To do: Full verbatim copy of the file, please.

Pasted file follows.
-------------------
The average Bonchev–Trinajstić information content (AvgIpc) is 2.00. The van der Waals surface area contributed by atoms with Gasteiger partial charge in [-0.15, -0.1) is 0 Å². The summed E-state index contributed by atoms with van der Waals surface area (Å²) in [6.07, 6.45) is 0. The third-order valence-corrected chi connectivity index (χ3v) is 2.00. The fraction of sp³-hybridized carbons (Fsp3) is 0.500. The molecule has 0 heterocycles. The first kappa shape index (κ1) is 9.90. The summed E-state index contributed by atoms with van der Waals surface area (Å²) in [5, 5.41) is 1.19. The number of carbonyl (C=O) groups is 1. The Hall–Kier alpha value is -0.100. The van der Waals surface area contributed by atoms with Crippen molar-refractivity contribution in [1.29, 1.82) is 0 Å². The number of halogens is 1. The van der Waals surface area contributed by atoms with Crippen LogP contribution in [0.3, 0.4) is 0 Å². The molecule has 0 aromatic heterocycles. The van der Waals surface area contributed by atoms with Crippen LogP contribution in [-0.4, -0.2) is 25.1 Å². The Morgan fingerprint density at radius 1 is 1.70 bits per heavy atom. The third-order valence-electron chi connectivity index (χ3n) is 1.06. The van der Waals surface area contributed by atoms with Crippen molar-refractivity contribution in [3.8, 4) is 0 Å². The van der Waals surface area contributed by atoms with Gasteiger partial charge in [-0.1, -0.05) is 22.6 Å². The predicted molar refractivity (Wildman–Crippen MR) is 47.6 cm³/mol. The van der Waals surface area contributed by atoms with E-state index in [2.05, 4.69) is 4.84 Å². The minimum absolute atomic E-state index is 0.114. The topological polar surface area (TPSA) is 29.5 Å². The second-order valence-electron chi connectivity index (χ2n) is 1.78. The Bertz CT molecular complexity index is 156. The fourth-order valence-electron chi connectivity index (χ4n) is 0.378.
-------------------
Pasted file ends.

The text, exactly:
The average Bonchev–Trinajstić information content (AvgIpc) is 2.00. The van der Waals surface area contributed by atoms with Gasteiger partial charge in [-0.15, -0.1) is 0 Å². The summed E-state index contributed by atoms with van der Waals surface area (Å²) in [6.07, 6.45) is 0. The third-order valence-corrected chi connectivity index (χ3v) is 2.00. The fraction of sp³-hybridized carbons (Fsp3) is 0.500. The molecule has 0 heterocycles. The first kappa shape index (κ1) is 9.90. The summed E-state index contributed by atoms with van der Waals surface area (Å²) in [5, 5.41) is 1.19. The number of carbonyl (C=O) groups is 1. The Hall–Kier alpha value is -0.100. The van der Waals surface area contributed by atoms with Crippen molar-refractivity contribution in [1.29, 1.82) is 0 Å². The number of halogens is 1. The van der Waals surface area contributed by atoms with Crippen LogP contribution in [0.3, 0.4) is 0 Å². The molecule has 0 aromatic heterocycles. The van der Waals surface area contributed by atoms with Crippen LogP contribution in [-0.4, -0.2) is 25.1 Å². The Morgan fingerprint density at radius 1 is 1.70 bits per heavy atom. The third-order valence-electron chi connectivity index (χ3n) is 1.06. The van der Waals surface area contributed by atoms with Crippen molar-refractivity contribution in [3.8, 4) is 0 Å². The van der Waals surface area contributed by atoms with Gasteiger partial charge in [-0.1, -0.05) is 22.6 Å². The predicted molar refractivity (Wildman–Crippen MR) is 47.6 cm³/mol. The van der Waals surface area contributed by atoms with E-state index in [2.05, 4.69) is 4.84 Å². The minimum absolute atomic E-state index is 0.114. The topological polar surface area (TPSA) is 29.5 Å². The second-order valence-electron chi connectivity index (χ2n) is 1.78. The Bertz CT molecular complexity index is 156. The fourth-order valence-electron chi connectivity index (χ4n) is 0.378.